The exhibition at Bryce Wolkowitz Gallery features the most recent additions to Morell’s celebrated series of camera obscura works. Using this centuries old optical principle in combination with digital camera work, Morell blacks out windows in rooms while leaving a small hole open, the aperture, which, in effect, transforms the space into a camera, thus overlaying the world outside inside.
In his most recent series of work from Florence, Rome, Venice and New York, Morell’s consistent obsession with the passage of time, becomes evident as never before. His use of traditional techniques transforms the familiar into unique contemporary perspectives. As we watch, a view of Volta del Canal in Venice is projected like a layer of vague memory or a passing hallucination on the interior of a Palazzo room painted with a jungle motif. In the same fashion, Morell revisits the iconic image of Times Square, first published by the New York Times over a decade ago, in relationship to a nearby hotel room. Remade in color the marquees are changed for a new millennium, just as the blinding speed of Morell’s digital capture adjusts our perception of place and time. Thus he makes the shabby interior of the hotel, serve not so much as a marker in the passage of time, but rather as a witness to the permanent iconic nature of these cities.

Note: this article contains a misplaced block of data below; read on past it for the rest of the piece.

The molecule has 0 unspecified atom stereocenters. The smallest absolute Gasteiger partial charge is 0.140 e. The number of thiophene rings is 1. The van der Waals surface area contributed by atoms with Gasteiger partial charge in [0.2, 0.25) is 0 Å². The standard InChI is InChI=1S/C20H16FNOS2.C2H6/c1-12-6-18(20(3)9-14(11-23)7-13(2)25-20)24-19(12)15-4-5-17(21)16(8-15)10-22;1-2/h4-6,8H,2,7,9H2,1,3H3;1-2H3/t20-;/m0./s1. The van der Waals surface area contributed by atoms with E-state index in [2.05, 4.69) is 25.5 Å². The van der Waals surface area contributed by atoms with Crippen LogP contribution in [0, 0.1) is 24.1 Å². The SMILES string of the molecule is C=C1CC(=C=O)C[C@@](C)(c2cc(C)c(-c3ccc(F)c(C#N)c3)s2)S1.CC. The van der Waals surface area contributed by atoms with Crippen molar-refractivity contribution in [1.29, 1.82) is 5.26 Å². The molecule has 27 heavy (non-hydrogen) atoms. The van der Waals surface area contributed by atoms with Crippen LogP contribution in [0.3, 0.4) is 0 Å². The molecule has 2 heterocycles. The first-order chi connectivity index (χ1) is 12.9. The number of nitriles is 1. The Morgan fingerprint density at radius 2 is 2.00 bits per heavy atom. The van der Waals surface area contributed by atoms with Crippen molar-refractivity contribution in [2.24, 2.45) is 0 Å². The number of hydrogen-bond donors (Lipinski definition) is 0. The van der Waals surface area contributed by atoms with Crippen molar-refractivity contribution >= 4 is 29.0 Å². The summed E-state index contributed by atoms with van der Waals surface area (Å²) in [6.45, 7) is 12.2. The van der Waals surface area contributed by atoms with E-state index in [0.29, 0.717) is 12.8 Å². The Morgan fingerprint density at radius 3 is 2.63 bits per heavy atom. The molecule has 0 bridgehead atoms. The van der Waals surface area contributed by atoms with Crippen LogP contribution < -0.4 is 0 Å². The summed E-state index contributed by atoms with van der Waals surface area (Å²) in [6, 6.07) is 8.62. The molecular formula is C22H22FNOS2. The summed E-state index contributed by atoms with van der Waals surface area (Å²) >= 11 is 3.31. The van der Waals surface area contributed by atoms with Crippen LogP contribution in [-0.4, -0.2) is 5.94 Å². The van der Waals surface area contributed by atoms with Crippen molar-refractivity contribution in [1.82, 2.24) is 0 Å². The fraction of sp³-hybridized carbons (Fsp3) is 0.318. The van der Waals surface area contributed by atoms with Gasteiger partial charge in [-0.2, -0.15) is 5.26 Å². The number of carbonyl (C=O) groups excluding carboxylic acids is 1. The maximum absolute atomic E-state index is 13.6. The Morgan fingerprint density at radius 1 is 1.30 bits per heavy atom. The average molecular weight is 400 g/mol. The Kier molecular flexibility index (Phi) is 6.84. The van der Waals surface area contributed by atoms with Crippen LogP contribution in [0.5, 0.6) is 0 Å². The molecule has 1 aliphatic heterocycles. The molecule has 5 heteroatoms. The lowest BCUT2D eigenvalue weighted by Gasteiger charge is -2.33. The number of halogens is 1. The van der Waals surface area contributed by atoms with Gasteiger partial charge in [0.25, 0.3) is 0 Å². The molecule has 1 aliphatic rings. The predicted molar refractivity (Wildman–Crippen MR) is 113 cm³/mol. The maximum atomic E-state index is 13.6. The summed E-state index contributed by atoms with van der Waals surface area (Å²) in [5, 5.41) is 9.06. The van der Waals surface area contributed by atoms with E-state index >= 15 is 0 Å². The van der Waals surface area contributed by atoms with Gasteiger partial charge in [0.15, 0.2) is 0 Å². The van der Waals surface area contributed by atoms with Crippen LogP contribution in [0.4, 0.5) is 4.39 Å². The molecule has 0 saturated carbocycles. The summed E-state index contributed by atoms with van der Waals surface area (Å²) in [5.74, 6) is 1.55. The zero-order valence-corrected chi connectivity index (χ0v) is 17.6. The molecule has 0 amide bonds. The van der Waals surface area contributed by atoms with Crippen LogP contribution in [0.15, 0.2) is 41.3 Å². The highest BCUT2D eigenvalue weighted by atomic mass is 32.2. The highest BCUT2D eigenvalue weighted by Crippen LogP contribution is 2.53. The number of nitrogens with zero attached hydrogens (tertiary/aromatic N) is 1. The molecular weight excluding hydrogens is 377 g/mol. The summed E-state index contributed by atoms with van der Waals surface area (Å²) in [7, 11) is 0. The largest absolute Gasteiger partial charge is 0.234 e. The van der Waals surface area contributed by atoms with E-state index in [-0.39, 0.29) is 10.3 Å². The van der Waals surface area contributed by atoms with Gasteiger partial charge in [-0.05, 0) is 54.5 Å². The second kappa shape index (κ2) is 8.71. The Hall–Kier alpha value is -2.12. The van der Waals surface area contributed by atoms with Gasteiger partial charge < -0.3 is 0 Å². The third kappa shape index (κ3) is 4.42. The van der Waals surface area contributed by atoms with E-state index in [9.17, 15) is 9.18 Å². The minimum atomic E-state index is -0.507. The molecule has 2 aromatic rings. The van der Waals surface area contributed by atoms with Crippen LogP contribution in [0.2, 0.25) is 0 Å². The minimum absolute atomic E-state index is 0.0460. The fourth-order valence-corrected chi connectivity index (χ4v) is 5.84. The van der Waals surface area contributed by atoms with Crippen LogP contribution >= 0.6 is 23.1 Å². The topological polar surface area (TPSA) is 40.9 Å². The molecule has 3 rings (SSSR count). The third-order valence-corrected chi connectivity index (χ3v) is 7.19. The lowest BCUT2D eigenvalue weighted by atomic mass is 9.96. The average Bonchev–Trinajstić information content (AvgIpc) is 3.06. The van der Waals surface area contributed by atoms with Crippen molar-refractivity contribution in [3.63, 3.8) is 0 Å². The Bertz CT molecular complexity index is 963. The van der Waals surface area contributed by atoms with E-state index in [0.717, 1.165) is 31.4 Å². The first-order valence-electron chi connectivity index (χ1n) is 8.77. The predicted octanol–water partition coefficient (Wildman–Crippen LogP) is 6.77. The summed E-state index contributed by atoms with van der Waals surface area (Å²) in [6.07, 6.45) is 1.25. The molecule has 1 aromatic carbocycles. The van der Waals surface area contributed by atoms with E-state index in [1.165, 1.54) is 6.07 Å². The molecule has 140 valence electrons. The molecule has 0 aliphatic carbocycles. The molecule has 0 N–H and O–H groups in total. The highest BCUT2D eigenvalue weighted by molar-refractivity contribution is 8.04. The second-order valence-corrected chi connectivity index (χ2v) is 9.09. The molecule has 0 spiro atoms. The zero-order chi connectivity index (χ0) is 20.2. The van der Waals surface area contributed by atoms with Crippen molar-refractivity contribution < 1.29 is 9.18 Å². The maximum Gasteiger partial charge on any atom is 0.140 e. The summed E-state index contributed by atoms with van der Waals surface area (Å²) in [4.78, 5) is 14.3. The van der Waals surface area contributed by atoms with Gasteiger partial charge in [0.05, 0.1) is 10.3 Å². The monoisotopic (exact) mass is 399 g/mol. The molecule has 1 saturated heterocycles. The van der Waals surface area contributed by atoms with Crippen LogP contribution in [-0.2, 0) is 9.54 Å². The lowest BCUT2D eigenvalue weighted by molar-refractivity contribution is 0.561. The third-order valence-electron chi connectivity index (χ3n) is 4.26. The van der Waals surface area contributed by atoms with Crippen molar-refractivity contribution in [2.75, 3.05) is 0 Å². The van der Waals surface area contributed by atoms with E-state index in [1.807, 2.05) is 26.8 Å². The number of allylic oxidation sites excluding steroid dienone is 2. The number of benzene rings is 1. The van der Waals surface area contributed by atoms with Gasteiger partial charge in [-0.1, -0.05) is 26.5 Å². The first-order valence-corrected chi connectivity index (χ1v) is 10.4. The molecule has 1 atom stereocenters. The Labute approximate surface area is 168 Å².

Abelardo Morell moved with his family from Cuba to New York City at age 14. He was introduced to photography at Bowdoin College in Maine, and used the camera to express his feelings about being an immigrant. As a student, Morell was deeply influenced by Robert Frank. He spent the early part of his career working in New York City and Miami as a street photographer. Morell graduated with an M.F.A. from Yale in 1981. In 1983, he began teaching at the Massachussetts College of Art in Boston. When Morell’s son was born in 1986, his photography changed radically. He began to produce photographs of domestic objects seen from a child’s perspective.
While on sabbatical in 1991, and inspired by his own classroom demonstrations, Morell began to use the camera obscura. His photographs of camera obscura images made in darkened rooms are well-known. Morell has done several photographic projects around books. His 2002 book A Book of Books is a striking collection of close-up photographs of books.